Moving Forward—Thursday, June 4, 2015

StartWe’ve been making siphon tubes.  Seems like this is something we must do every year.  Although the pvc pipe is really sturdy, it does wear out…cracking or splitting, even just plain breaking off at the end.


We first heat up a PVC pipe, which has been cut to length, in our handy-dandy oven.  It’s my job to turn the tubes until the heat softens them.


Once soften (they fall down in the oven all warm and pliable), Terry  picks them up quickly and puts them in his hand made siphon tube form.  I showed you this same photo last Friday…Boomer watching.  He is never sure if he should just watch or if we have something for him to do. 🙂

Over and over again we heat, shape and stack. Then when cool and hard  we take them out to the fields…new tubes YAY!  No more packing tubes from one set to another—just pick up a tube, fill with water, set down and done!

We have 30 more to go.  Since we are doing this for ourselves we work at it off and on; a little today maybe some more in a couple of days.  The last set of 30 is sitting out there waiting for us.  Once we get those done we will have all we need for the rest of the farming season.

12The weather is still nice and hot with a rather strong wind in the afternoons, but the weather people are saying this is about to change.  A cold front with heavy moisture is to hit the Four-Corners area this evening then head our way by the week end.  That’s okay…a little cool down is good for the plants and for ME!  🙂

The cold front will be fast moving (unless it stalls) so we should be able to cut the alfalfa next Wednesday.  That’s the plan anyway.

Have a good one everyone…I’m off to mow the lawn!

Your friend on a Western Colorado Farm,


Sunday, June 9, 2013

Thank you to everyone who wished Fuzzy a Happy Birthday!

Terry and I have been making siphon tubes.  We always have a few that split and/or crack during the year.


We first heat up a PVC pipe, cut to length, then put the soften tube into a homemade mold to let the plastic cool back down in the shape we want.  After we get whatever it is we are needing for whatever field we are working on, we take them out and put them right to work.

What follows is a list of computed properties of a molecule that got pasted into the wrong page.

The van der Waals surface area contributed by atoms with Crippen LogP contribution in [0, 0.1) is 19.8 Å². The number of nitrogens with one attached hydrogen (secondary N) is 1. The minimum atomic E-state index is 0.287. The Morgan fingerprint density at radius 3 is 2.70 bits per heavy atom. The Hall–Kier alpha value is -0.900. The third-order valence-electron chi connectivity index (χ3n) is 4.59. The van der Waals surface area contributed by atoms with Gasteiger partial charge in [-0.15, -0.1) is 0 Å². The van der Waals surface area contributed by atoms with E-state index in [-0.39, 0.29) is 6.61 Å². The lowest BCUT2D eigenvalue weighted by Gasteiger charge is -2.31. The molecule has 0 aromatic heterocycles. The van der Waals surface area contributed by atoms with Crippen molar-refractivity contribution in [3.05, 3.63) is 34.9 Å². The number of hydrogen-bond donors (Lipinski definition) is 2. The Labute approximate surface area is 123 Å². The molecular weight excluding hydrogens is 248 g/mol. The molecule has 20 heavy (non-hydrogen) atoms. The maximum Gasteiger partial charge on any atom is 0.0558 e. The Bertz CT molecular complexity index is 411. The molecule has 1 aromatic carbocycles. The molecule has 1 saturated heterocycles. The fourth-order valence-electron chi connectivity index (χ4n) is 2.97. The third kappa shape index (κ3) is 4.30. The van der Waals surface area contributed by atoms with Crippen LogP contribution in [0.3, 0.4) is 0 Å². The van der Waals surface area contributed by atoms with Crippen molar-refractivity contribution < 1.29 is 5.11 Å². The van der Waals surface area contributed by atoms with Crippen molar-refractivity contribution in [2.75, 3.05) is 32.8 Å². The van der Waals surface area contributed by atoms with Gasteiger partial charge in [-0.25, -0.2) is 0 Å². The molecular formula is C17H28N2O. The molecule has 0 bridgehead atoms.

The days are hot….really too hot for June, more like July hot…tomorrow we are supposed to hit 102*, yesterday it got to 99*.  Today we will hit somewhere around that again.


Our heat is nothing like the areas that have high humidity with it.  We are considered High Mountain Desert so our heat is a dry heat.

What is nice about desert heat is is does cool down during the night.  Mornings are nice!  When Terry and I went out to change the water this morning at 5:30 we both wore a light jacket…that won’t be the case later in the day or this evening.

Last night Terry stepped wrong and tore his calf muscle.  What a mess…poor guy!  It’s his left leg so I have to do the driving where there is a stick shift and do the walking up and down the ditch bank.  Now we work as a different team…he supervises and I tote and fetch and carry and lay and start the tubes.

I think I liked the other team better—you know like teamwork.  🙂


I’m a little concerned about hauling hay, as I’ve never ran the loader… ever!  I can pick up and move bales by hand, but the loader…..

Maybe he can hook up the loader to the 730 as it has a hand clutch—we will see.  Tomorrow he will go to the Doctor and then we will figure out how to haul the hay.

As they say—where there is a will there is a way!

We will get there, he just needs to take it easy and let the muscle reattach itself.

Hummer-3This is pretty grainy because I was way too far away.

Have a restful and fun Sunday!



Some Days Just Do NOT Seem to End


(This is a grain drill)

Yesterday the new alfalfa field was planted,


(Alfalfa seed)


(With oats as a mother crop)


marked out and water started on it.


Talli came for supper


Then until 10 pm we worked on making more siphon tubes


This weekend looks even busier with the planting of the garden.  Spring is my favorite seson, but I do get tired at the end of the days, what with the farm, animals,  and my ‘paying’ job.

Still it is better than the dark, long, cold days of winter!